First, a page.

It was gone one O'Clock in the morning and to my amazement the place was in fact open and more amazing still, we were not alone in the expedition idea. Having circled the courtyard, taken pictures and jostled our way to tap the tomb, we stood back and reflected.

Not being too familiar with Hafez, I asked my friend to help explain a little more about him, sadly we didn't get too far before my friend's knowledge ran short. "C'mon, you have the apparatus for nightly romances, learn a little more about this fella and impress the girly tourists while they indulge their late night curiosities", I joked, getting into far too much detail about how he can achieve this.

Just as I was explaining how he should begin his romantic tours by picking and referencing a flower (that he should later give the girls as a gift ) the bedraggled man that had been edging backwards towards us, spoke. "Hey, are you guys English or something?", came an American twangy accent. And so began a random late night deep-one with a columnist of the Tehran Times.

This man turned out to be a walking encyclopedia with a dodgy dental arcade, obviously wearing the scars of his back-to-back rolly smoking

"I'm an American refugee", he joked as he filled us in on what brought him to be visiting this tomb at 2am. This man turned out to be a walking encyclopedia with a dodgy dental arcade, obviously wearing the scars of his back-to-back rolly smoking. I was absorbed, a little more so than my sister and friend who'd accompanied me, yet I made the most of the opportunity to pick his brain.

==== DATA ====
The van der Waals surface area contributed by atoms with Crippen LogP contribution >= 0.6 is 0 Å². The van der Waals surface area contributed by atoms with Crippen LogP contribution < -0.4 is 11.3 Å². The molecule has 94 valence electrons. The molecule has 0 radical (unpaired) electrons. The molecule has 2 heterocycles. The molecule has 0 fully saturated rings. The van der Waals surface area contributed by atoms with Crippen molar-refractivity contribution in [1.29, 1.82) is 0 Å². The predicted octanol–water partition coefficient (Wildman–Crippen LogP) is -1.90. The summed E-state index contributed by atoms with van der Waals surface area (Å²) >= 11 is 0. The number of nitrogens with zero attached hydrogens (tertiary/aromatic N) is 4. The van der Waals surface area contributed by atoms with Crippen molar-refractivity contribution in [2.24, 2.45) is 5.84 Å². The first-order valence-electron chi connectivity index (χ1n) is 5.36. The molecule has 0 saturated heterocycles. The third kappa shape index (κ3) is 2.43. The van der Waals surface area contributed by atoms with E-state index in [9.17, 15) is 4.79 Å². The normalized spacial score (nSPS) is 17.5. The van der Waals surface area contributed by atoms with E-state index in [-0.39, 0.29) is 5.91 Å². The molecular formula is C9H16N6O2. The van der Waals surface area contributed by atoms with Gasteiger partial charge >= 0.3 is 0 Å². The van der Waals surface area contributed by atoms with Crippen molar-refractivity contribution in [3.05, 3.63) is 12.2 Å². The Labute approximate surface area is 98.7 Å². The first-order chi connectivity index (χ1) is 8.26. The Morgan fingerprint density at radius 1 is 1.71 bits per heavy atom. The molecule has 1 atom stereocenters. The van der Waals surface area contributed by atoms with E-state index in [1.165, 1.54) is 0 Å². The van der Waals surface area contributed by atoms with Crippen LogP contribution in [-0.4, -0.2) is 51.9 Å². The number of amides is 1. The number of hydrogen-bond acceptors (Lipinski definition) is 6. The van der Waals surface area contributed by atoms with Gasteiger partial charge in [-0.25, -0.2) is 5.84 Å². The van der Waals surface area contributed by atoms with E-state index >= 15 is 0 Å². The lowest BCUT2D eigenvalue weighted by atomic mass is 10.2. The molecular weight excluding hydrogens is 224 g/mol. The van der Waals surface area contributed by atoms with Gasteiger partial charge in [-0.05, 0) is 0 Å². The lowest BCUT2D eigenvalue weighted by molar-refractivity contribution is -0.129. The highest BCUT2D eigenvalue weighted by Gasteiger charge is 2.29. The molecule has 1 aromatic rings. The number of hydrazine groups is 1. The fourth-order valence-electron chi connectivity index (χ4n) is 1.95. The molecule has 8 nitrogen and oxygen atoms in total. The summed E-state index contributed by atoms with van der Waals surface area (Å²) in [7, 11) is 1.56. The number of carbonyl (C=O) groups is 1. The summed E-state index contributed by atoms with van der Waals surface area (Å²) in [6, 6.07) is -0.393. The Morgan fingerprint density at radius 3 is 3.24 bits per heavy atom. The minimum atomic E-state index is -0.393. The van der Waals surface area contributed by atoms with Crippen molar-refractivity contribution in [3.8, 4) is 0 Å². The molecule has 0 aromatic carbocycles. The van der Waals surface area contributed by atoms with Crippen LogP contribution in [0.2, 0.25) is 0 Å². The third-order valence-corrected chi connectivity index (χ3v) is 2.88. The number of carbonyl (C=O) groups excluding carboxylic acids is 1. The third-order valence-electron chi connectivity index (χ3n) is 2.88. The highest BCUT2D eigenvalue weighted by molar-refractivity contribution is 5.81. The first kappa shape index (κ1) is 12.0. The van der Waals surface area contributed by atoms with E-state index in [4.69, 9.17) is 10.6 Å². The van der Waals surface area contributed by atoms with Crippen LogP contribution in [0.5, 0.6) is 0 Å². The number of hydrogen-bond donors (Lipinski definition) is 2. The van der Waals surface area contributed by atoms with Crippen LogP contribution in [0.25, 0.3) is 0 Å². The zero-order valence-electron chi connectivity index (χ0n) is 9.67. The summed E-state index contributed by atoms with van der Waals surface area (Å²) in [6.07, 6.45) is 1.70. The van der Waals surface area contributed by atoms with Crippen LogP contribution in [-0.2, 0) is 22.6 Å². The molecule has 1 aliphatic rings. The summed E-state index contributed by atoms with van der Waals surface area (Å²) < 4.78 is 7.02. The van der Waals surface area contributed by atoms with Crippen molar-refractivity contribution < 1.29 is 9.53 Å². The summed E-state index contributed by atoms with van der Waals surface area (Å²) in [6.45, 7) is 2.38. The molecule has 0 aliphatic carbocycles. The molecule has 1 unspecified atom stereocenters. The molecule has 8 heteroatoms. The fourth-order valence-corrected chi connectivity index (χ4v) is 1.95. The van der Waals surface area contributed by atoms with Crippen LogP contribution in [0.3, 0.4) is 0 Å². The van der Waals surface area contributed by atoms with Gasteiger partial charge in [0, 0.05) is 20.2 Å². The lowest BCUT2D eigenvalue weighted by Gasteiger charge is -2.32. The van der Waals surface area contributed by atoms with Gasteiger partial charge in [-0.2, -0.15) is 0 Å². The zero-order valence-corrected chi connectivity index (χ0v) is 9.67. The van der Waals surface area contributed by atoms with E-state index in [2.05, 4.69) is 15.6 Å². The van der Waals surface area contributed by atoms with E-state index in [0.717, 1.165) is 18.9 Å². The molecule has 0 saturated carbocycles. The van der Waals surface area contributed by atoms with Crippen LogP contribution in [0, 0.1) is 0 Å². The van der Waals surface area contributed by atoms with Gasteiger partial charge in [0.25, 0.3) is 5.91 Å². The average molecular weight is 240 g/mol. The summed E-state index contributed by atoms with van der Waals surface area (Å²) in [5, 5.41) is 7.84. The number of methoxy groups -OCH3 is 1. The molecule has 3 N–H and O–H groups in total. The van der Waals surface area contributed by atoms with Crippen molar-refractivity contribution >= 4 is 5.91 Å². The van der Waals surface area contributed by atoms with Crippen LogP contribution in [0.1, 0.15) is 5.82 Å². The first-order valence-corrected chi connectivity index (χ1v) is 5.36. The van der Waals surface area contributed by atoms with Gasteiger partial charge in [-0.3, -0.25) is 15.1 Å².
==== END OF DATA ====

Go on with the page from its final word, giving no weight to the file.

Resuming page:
In roughly this order we'd discussed, Hafez, poets, heritage, anthropology, language, the United Nations, the WTO IMF and World Bank, America, Iraq, the dollar, the dumping of the dollar, 2012 and a small group of 'people' with an incredible amount of influence over human kind. At about that time a well groomed young man wearing a large CND necklace interrupted us, "I heard you talking English from over there, can I join in?". Things were not at a point where one can drop in and so we fell to silence. I didn't want to be rude but the conversation had gotten freaky, our refugee friend was well researched on some alarming topics.

This was not the only time I would be wrapped in deep-ones with a dentally challenged visitor to Shiraz. I wanted to go for a second meal at the famous Bathroom Restaurant yet both this and the second choice were closed leading us to a third option for our afternoon kebab. I chose table 13 as it was equidistant to other customers but the others wanted to sit at table twelve - maybe it was the fish tank.

I can't recall what we'd been talking about but halfway through my kebab a polite English voice came from the table beside us, I'd clocked this lone woman as German and was previously intrigued by her colourful dress. "You're talking English, are you English?", she asked, "it so nice to hear and English voice", she continued. She was Kiwi but lived mostly in the UK and began to tell us of her conversion to Islam and lone travels around the Middle East.

She re-piled her rice with each subject, possibly eating it or possibly displaying it between her one-up one-down dental arcade. And so began another intriguing discussion of travel, Iran, England, oppression, feminism, education, science, religion and submission.